Actors love to play against type. Some take it to another level.

Channing Tatum, only recently dubbed the sexiest man alive, wouldn’t necessarily be the first choice for a down on his luck anti-hero who decides to rob a racetrack once he’s laid off. Nor would Adam Driver be the first choice for his rather understated brother, the Girls star assuredly having his pick of major studio projects coming off dramatic turns in The Force Awakens and Silence.

They are no match however for Daniel Craig, in Logan Lucky playing in every respect the anti-Bond, here cheekily named ‘Joe Bang;’ a none too glamorous inmate of a West Virginia penitentiary intent on hitting up his next major score. Evidently trying to distance himself as much as possible from his most well-known role to which Craig has expressed, to say the least, mixed feelings, each of the trio are clearly having an absolute ball.

Brimming with an enviable cast, Riley Keough ably rounds out the slew of talented, familiar faces, among them Seth MacFarlane as one of the many caricatured figures, here filling one of Logan Lucky’s more curious, less considered casting calls. Katie Holmes, Katherine Waterston and Sebastian Stan, if engaging, have precious little to do, their talents, comic and otherwise, among those regretfully underutilized.

What may sound like a comedy sparingly eliciting laughs beyond titbits already heavily featured in promotional material, Director Steven Soderbergh here appears more intent on creating an engaging if irreverent heist film ala his Ocean’s flicks and Out of Sight. Neglectfully managed, the lack of any figure throughout the bulk of the film to allay the crew’s plans or give them pause renders the action absent of almost any tension. The very late and thoroughly awkward introduction of one character in this respect, played by Hillary Swank, is the focal point of a heavily misjudged and in every way tonally jarring third act. Tatum’s character pointedly writing ‘know when to walk away’ on his robbery ‘To Do List’ was but one avenue available to create a sense of conflict or greater purpose, had this element of the screenplay, among others, been adequately followed through on.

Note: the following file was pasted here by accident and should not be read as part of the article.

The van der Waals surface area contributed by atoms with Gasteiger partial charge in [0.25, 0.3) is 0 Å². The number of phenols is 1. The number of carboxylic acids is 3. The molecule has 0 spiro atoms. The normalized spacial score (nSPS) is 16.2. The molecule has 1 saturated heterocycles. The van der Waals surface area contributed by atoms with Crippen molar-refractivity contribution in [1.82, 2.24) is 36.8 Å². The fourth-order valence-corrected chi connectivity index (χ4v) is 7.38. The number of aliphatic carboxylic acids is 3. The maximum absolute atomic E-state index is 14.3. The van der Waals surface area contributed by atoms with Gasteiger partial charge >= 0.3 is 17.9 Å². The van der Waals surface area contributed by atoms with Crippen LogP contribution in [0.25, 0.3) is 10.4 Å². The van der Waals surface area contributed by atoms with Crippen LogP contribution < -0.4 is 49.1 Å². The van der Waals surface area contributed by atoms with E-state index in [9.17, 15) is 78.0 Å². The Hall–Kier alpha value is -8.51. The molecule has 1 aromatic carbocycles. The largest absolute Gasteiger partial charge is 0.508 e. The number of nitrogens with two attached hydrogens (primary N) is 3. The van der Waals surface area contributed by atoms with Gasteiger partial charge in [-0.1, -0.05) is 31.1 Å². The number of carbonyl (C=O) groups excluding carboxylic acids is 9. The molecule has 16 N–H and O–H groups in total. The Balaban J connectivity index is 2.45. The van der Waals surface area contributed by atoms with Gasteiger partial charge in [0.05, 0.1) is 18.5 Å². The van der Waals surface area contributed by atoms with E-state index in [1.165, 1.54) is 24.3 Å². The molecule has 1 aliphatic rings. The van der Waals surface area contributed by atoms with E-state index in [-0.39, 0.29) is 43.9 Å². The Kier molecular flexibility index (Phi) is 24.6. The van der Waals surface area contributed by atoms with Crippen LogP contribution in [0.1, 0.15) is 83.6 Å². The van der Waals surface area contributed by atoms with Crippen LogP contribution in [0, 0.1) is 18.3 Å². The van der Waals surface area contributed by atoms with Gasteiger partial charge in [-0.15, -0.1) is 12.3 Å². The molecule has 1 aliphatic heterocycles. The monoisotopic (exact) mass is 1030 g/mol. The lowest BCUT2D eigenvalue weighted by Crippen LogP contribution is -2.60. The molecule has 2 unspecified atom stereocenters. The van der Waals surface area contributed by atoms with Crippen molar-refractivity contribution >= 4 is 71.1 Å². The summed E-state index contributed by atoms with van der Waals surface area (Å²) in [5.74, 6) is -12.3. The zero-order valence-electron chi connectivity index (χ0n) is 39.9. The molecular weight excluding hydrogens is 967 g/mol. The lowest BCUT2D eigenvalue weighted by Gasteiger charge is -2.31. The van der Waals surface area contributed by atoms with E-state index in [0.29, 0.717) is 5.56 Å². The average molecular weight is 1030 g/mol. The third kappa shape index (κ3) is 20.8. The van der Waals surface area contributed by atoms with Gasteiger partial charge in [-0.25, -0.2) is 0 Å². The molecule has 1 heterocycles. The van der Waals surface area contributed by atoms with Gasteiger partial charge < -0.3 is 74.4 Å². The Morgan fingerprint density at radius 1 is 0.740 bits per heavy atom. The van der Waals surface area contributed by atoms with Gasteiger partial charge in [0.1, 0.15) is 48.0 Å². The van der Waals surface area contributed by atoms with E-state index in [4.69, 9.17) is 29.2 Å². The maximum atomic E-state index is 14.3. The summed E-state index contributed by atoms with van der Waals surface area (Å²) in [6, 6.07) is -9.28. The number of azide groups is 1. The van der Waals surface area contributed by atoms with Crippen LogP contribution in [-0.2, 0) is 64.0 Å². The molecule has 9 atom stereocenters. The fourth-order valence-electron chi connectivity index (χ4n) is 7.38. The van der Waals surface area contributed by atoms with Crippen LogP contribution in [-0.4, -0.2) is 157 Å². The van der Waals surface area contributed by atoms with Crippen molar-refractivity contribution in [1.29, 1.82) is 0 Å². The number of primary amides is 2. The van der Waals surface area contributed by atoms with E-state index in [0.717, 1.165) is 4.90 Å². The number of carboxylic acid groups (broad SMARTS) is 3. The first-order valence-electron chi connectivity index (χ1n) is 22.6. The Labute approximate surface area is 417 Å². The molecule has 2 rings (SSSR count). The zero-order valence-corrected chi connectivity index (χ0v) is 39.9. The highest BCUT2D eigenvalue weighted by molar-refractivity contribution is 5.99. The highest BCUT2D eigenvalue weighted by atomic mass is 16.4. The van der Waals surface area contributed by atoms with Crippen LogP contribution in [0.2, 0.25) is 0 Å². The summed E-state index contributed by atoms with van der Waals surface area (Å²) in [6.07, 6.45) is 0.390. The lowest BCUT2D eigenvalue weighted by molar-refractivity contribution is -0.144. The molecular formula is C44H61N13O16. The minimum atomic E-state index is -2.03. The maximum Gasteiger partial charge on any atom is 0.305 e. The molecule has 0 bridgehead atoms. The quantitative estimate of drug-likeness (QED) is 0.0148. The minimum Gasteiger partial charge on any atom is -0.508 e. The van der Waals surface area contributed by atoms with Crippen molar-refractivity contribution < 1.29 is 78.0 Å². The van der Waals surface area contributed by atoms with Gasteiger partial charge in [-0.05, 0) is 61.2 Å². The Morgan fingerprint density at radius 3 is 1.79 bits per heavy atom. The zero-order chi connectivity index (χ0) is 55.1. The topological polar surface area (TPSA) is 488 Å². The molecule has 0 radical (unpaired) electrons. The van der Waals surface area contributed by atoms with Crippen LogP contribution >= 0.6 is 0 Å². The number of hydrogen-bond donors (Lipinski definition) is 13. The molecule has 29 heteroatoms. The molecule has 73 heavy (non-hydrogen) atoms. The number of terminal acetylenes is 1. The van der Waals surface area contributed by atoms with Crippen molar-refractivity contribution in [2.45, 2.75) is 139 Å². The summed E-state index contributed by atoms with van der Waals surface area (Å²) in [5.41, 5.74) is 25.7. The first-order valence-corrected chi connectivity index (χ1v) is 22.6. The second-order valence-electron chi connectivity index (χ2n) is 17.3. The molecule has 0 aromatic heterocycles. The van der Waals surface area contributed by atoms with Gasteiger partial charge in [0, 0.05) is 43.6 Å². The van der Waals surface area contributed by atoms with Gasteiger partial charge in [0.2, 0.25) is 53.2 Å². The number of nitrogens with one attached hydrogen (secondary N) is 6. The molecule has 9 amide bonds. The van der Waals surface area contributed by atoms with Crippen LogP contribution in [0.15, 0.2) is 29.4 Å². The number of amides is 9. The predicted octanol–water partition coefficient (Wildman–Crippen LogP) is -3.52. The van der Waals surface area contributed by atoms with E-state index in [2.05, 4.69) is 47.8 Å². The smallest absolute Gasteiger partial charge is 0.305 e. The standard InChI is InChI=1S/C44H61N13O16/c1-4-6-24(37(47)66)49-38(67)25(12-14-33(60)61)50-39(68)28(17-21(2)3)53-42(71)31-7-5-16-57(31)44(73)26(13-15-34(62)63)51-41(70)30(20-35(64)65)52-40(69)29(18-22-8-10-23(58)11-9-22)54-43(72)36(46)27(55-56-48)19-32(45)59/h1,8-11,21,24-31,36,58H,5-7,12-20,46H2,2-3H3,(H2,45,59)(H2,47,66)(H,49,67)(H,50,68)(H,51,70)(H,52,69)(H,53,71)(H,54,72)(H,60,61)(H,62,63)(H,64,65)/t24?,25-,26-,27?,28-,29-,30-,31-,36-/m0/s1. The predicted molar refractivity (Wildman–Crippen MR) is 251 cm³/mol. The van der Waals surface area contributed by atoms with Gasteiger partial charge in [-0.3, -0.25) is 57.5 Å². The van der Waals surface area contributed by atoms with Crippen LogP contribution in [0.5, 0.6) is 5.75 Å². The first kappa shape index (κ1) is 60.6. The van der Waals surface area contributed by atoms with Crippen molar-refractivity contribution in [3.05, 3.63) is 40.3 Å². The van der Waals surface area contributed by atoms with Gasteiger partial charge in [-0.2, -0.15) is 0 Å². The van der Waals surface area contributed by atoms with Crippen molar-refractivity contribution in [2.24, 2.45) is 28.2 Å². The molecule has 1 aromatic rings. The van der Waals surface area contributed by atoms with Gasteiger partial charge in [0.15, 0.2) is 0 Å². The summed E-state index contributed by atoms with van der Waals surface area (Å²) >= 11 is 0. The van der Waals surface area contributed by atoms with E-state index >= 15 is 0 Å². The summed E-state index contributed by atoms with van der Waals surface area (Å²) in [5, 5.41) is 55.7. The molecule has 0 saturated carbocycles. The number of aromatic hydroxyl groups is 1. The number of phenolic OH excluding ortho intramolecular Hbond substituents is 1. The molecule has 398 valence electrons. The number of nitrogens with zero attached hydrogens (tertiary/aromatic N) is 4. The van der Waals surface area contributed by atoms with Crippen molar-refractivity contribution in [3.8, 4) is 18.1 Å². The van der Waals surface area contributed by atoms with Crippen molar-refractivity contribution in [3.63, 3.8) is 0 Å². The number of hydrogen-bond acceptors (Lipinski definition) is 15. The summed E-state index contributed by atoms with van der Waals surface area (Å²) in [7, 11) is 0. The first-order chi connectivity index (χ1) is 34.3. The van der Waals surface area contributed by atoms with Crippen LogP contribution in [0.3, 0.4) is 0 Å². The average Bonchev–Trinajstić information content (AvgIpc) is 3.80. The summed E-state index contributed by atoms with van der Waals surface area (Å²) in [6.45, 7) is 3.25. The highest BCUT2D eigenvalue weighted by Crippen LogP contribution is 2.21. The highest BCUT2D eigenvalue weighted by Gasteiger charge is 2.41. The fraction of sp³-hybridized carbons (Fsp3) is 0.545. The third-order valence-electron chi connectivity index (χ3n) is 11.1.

A man emerging from the woods in a bear-suit to deliver key equipment to our eclectic band too playing as one of the film’s mercilessly brief, altogether engaging yet unfulfilled turns of fancy, so much of that featured in Logan Lucky is yearning for follow-through and further introspection, the assemblage of oddities that never quite make a whole resulting in an infrequently eccentric picture that falters in making it down the truly aberrative path it craves.

Logan Lucky does deliver a few laugh-out-loud moments, namely when criminals counter-intuitively bust into a prison, in addition to a rip-roaring encounter between guards and rioting inmates; arguably the highlight of the film that strangely didn’t involve any of its main cast and which could have been rendered just as well if not better as a stand-alone sketch. The overall scheme bearing a few clever touches and otherwise realised as broadly standard fare, Logan Lucky, in spite of its exceptional headliners, can’t nearly hang a whole film on the passing novelty of seeing them do something avowedly different yet not nearly so subversive as it’s creatives might have hoped.

Logan Lucky is in cinemas on August 17

Logan Lucky on Film Fight Club